Docket No. 149.
Submitted January 14, 1926.
Decided March 20, 1926.
Exceptions before judgment from Cheboygan; Shepherd (Frank), J. Submitted January 14, 1926. (Docket No. 149.) Decided March 20, 1926.
William Barrette was convicted of violating the liquor law. Affirmed.
L.G. Dafoe, for appellant.
Andrew B. Dougherty, Attorney General, and Ward I. Waller, Prosecuting Attorney, for the people.
The defendant was convicted under an information which charges that on the 31st day of March, 1924, at the city of Cheboygan, Michigan, he sold moonshine whisky to one Oliver H. Kelley. Mr. Kelley was employed by the sheriff of Cheboygan county to secure evidence against those suspected of violating the prohibitory liquor law. The people's proof tends to show that on the evening of March 31, 1924, by appointment, Kelley went to the sheriff's office; that he was searched by the sheriff and his deputy, who found no liquor in his possession; that he was then given a quart container and a $10 bill; that he went out followed by the deputy sheriff, who kept him in view until he had entered the defendant's business place; that he asked for moonshine whisky and was given the container half full, for which he paid the defendant $1, giving him a $10 bill, and receiving a $5 bill and four $1 bills in change; that Kelley then took the whisky away with him and delivered it to the deputy sheriff. The defendant admitted that Kelley was in his place of business and bought a box of matches, but denied that he sold or gave him any liquor. The case is in this court on exceptions before sentence.
The record presents the following questions:
(1) Did the court err in refusing to allow the defendant to introduce evidence tending to show that the witness Kelley had sold liquor on various occasions to different people in Cheboygan, and that he was engaged in the moonshine business?
When Kelley was upon the witness stand the court permitted counsel for the defendant to fully interrogate him on cross-examination in regard to specific sales of liquor to several different people. He denied having made any such sales. When counsel offered by various witnesses to impeach him the court held that the subject-matter of the testimony was collateral to the issue and that the negative answers of the witness Kelley were conclusive. The record shows that this testimony was offered solely for impeachment. At least, if counsel had any other purpose it was not disclosed to the court. The rule that a party who raises collateral issues in his examination of a witness is bound by the answers given, has been so long settled that it is not necessary to cite authorities in support thereof. The court did not err in excluding the testimony.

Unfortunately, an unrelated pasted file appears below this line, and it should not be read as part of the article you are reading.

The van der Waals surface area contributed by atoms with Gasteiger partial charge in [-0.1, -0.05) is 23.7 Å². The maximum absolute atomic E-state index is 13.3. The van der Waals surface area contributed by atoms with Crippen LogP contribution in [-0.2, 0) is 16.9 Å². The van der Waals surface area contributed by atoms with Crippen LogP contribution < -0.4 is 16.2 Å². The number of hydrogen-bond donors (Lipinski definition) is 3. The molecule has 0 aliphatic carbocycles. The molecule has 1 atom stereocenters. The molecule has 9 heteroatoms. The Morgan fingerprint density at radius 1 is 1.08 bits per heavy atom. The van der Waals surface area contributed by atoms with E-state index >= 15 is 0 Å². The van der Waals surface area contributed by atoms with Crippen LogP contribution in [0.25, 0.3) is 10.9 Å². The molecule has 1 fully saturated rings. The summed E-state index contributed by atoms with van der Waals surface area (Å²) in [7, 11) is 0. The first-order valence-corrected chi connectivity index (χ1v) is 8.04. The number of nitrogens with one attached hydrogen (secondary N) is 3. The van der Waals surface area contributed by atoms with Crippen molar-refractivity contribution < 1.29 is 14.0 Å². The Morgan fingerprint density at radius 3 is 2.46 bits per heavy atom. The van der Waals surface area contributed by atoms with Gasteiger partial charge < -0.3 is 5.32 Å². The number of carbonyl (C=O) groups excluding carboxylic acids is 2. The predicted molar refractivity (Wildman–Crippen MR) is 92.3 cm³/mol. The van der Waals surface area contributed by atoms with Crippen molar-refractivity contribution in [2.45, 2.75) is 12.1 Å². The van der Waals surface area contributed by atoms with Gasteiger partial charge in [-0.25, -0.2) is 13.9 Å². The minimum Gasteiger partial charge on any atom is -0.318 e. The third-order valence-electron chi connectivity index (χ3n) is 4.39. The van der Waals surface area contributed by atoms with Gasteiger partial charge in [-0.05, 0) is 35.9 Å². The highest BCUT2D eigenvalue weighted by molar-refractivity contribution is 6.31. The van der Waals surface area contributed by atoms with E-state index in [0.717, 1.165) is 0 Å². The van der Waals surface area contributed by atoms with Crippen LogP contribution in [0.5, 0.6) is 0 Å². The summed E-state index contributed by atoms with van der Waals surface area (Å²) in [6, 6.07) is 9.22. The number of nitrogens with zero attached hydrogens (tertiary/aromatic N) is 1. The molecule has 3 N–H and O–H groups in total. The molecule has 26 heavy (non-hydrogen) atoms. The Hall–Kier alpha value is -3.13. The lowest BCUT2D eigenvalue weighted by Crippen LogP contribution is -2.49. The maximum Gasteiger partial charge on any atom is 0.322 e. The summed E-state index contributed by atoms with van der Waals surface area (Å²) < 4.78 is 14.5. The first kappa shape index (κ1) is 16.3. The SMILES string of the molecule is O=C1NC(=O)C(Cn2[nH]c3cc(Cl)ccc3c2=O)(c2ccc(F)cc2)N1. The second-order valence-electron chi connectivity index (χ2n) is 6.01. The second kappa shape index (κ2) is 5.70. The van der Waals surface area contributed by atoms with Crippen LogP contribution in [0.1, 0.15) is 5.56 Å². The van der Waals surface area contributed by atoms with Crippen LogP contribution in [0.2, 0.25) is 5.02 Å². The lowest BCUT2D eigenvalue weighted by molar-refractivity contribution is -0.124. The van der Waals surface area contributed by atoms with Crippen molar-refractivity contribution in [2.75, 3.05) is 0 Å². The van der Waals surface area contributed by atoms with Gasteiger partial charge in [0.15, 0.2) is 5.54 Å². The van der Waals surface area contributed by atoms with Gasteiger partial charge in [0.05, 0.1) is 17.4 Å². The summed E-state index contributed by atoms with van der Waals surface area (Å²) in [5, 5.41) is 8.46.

(2) Did the court err in refusing to submit defendant's request to charge as to the consideration to be given by the jury of conditions and circumstances, which, it was claimed, gave Kelley an opportunity to plant a container in a snow bank and from it fill the one he received from the sheriff with whisky that he did not obtain from the defendant?
This request contains a long recital of claims which find no support in the testimony. The court properly refused to submit it to the jury.
(3) Did the court err in refusing to give defendant's request to charge as to the value of evidence of good character?
On this question the court charged the jury as follows:
"You are to consider the good character testimony given in behalf of the defendant; whether or not a man of that character, which you believe he maintained in this community, as ascertained by the testimony of the witnesses, whether or not a man of that character would be liable to engage in the illegal sale of intoxicating liquors. The evidence of character is always allowed in every criminal case. If it was sufficient to raise a reasonable doubt in your mind as to whether or not he is guilty, you are to give him the benefit of that doubt."
This charge, as far as it went, correctly stated the law and fully covered in substance the request proffered by counsel for the defendant.
4. Complaint is made of the instruction in regard to reasonable doubt. The court charged the jury as follows:
"A reasonable doubt means just what it says. There are but few matters in human affairs that are susceptible of absolute proof. Proof in two cases will hardly ever be of the same degree of strength. The matter is submitted to you and you say: 'I have a doubt whether or not that proposition has been proven. I have a doubt' — It may be a mere passing doubt — it may be a frivolous doubt — it may amount to a bare possibility — That would not, probably, be a reasonable doubt. But if you say, after examining your mind, that: 'I have a doubt, and it is a doubt based upon reason and common sense,' that is the kind of a doubt that you are to give the defendant the benefit of, if you have it."
The charge as given on this question is a plain and sensible statement of the rule which we have frequently approved.
We have considered all other questions presented by this record but they are not of sufficient merit to require discussion. The defendant had a fair trial. The issue was presented to the jury by the court in a clear charge that protected the defendant in every right to which he was legally entitled. We find no reversible error.
The judgment of conviction is affirmed. The case will be remanded for such further disposition as to the circuit judge may seem proper.
BIRD, C.J., and SHARPE, SNOW, STEERE, FELLOWS, WIEST, and CLARK, JJ., concurred.